The story of “Kaprizov refused entry to the United States” does not make sense


Photo: Ronald Martinez – Getty Images

We are now a week into this “Kirill Kaprizov is wanted in Russia” saga and we still don’t know anything. We are told that Kaprizov is in Russia and the most recent reports indicate that he has been denied access to the United States twice, once via Dubai and once via the Caribbean islands.

According to league sources, Kaprizov recently left Russia for Dubai and tried to return to the United States. He was unable to enter the United States, however, possibly because he currently does not have a work visa despite signing a five-year contract last September. As The Athletic reported on July 1, several Europeans — not just Russians — got exceptions to play visa-free last season because US consulates were inundated during the COVID-19 pandemic. Kaprizov, sources say, attempted to cross the ocean via the Caribbean islands after failing on the Dubai route. Again, it was not allowed. Kaprizov then returned to Russia, where he remains.Michael Russo (Athletics)

let’s think about it

Some legendary movies and TV shows stem from storylines that wouldn’t make sense after 2005. Why? Because the fundamental dilemma facing the main characters would be non-existent if everyone over the age of 10 had a cell phone.

Alone at home, for example, no longer works if mom can just text, call, email, or Snap Kevin to apologize and make sure he’s okay. Kevin could just tip his pizza delivery guy from their app. Mom and dad probably have a Ring doorbell that sends videos of the “wet bandits” to their cell phones.

road trip is another classic example. This movie doesn’t happen if Josh Parker and his long distance girlfriend text throughout the day and Facetime regularly. Even if she’s bad at answering text messages, chances are he’ll end up sending her a VHS sex tape he made with another girl.

And when I read the above update on Kirill Kaprizov, “expired plot” is what immediately came to mind.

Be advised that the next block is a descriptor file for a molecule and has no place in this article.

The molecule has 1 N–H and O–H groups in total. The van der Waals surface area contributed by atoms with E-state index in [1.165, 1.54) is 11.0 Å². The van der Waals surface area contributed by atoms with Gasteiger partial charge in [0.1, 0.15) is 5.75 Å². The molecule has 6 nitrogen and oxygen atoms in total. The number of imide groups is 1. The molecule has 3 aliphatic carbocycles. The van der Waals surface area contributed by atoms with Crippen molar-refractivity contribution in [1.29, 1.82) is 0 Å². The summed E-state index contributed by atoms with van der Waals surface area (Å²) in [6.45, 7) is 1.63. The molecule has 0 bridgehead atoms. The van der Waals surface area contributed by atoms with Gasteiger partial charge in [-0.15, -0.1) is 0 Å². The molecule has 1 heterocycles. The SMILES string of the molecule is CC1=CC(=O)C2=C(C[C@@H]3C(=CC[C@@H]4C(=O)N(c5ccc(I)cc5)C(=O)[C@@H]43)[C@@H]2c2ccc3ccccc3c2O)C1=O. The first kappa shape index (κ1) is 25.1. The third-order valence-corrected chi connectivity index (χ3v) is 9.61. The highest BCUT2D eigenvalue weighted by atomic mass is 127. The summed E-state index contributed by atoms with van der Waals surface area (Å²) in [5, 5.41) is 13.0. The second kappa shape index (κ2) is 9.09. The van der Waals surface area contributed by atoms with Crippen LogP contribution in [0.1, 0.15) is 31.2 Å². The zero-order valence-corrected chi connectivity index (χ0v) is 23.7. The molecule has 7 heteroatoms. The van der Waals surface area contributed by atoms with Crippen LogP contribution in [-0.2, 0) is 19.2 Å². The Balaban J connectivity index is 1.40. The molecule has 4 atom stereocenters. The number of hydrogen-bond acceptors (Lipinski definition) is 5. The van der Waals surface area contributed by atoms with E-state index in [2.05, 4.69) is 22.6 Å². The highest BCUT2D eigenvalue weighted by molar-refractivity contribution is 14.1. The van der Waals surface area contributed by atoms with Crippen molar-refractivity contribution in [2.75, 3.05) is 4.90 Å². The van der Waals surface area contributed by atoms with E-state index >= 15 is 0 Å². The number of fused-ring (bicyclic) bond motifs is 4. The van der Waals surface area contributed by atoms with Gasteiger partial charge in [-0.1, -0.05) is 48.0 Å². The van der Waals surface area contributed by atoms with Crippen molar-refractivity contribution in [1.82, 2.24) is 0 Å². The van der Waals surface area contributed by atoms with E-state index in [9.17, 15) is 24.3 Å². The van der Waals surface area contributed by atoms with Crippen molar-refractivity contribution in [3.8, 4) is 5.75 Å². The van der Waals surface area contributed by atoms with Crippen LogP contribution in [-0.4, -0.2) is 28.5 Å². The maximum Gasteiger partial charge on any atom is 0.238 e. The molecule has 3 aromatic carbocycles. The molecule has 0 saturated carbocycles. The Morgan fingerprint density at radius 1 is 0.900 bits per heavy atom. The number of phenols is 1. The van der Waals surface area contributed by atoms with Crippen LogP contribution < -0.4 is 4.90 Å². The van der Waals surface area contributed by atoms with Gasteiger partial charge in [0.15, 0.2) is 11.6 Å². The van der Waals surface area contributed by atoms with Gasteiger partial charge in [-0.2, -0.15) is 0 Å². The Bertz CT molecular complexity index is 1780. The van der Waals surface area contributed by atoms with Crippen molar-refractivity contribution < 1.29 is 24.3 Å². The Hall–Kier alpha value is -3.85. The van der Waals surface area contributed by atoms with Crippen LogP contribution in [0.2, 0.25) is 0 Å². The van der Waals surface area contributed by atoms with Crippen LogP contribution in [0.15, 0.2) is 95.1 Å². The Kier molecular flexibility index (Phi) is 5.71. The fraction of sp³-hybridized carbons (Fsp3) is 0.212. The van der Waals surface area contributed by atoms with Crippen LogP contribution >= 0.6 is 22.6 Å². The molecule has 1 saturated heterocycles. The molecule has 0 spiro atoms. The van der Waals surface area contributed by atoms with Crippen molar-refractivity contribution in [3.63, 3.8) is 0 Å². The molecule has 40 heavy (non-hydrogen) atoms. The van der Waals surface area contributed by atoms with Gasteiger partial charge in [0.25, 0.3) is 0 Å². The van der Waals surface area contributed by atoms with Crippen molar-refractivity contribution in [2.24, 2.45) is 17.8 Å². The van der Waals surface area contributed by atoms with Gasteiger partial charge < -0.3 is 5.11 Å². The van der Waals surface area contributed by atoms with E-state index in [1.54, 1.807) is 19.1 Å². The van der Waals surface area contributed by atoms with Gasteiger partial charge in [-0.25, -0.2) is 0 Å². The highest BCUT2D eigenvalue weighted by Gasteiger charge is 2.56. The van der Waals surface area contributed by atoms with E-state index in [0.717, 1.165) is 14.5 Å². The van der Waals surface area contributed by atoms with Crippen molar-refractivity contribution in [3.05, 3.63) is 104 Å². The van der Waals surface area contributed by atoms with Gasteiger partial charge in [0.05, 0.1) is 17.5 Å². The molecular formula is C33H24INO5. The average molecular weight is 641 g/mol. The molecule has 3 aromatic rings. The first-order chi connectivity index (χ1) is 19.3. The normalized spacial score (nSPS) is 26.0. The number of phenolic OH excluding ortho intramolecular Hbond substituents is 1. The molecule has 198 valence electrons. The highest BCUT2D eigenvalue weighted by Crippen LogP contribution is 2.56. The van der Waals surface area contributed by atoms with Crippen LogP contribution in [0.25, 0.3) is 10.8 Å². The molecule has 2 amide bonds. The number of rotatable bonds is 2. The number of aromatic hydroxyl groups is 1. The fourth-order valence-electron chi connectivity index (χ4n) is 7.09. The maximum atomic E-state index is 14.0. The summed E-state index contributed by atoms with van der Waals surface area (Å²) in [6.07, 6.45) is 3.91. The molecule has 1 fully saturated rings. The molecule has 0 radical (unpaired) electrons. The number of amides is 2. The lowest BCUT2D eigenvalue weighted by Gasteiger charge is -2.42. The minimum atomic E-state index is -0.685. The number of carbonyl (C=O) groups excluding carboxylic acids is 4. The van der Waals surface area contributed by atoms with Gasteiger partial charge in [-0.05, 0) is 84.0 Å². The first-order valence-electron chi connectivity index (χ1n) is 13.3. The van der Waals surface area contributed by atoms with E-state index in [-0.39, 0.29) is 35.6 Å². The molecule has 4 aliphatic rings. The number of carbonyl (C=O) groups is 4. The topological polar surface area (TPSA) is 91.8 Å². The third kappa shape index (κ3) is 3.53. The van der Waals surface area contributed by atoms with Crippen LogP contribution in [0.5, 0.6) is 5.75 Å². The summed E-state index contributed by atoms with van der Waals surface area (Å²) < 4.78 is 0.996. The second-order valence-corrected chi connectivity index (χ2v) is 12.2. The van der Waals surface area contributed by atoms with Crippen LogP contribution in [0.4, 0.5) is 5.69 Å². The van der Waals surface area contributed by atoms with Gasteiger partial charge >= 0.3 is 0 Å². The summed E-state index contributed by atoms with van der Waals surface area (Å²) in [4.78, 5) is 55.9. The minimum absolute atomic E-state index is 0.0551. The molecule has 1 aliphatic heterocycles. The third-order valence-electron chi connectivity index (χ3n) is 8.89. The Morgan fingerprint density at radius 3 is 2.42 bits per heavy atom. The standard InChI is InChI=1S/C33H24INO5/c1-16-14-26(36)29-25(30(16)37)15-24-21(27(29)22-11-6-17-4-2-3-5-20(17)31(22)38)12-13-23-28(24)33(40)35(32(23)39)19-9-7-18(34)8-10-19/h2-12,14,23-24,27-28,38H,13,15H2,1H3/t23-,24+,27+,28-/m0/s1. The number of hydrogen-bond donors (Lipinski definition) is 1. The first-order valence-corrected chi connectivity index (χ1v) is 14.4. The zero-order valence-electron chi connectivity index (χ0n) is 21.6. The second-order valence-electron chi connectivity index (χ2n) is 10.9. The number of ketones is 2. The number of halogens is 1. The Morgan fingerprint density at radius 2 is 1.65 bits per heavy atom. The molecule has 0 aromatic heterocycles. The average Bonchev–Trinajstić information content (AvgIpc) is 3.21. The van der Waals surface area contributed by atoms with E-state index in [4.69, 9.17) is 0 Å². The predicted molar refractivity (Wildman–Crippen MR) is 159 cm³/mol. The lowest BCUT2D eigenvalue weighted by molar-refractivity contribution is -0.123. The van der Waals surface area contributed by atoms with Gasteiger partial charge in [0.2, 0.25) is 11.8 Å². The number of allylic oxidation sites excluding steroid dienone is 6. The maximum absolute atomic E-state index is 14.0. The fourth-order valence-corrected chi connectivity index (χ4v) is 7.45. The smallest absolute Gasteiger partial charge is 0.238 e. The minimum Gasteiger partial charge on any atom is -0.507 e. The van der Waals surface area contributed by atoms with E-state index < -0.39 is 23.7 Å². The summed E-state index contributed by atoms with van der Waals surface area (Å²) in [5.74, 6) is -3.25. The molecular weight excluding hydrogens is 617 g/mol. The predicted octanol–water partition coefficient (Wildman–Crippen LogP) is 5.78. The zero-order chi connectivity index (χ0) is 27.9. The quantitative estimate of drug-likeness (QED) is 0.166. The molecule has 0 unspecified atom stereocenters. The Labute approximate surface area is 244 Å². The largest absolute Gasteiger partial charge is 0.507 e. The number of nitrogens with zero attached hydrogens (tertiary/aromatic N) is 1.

Something is wrong…

Look, maybe you can convince me that the Dubai part of this story is true. Flying directly to the United States from the United Arab Emirates can be a difficult process for a non-citizen with an expired visa. But, even then, Kaprizov is more than 1,000 miles from the Russian border.

Then, after being denied entry to the United States, Kaprizov finds his way to the Caribbean islands and tries again to enter America. This is where the story gets too far-fetched for me to follow. If Kaprizov had been to the Caribbean islands, he is now about 500 miles from Miami, Florida. Even if he can’t enter America immediately, why would he go back to Russia then?

Does it matter if it takes 5 days or 5 weeks? Give Kirill some security, as he sits quietly in a luxurious suite atop a 5-star paradise hotel in Aruba, the Turks and Caicos Islands, St. Lucia or Barbados. Meanwhile, the Minnesota Wild can use modern technology (like cell phones) to work with Kaprizov’s representatives in a combined effort to solve their American extraterrestrial issues.

Everything makes more sense than going back to Russia

Between his own 7-figure salary and Craig Leopold’s $100 million, I’m sure they can find a way to pay the Caribbean room service bills, right? In reality, money shouldn’t be an issue that sends Kaprizov back to Mother Russia, begging Putin’s forgiveness.

Of course, Kirill Kaprizov’s family and friends back home are an important part of that equation. But if we accept Russo’s report as gospel, then Kaprizov has already sealed his fate in the eyes of the Kremlin when he tried to defect.

This blog is not intended to make you further worry about the well-being of Kirill Kaprizov. As far as we know, he’s living the good life in the Caribbean or he’s safe in the United States. Shit, maybe he really went back to Russia. No matter where it is, hiding its location would make sense for a variety of reasons.

I’m just pointing out the obvious. What we’ve been told, so far, doesn’t really make sense. Not in 2022. Nor for a wealthy professional hockey player with his resources.

Eric Strack | Minnesota sports fan


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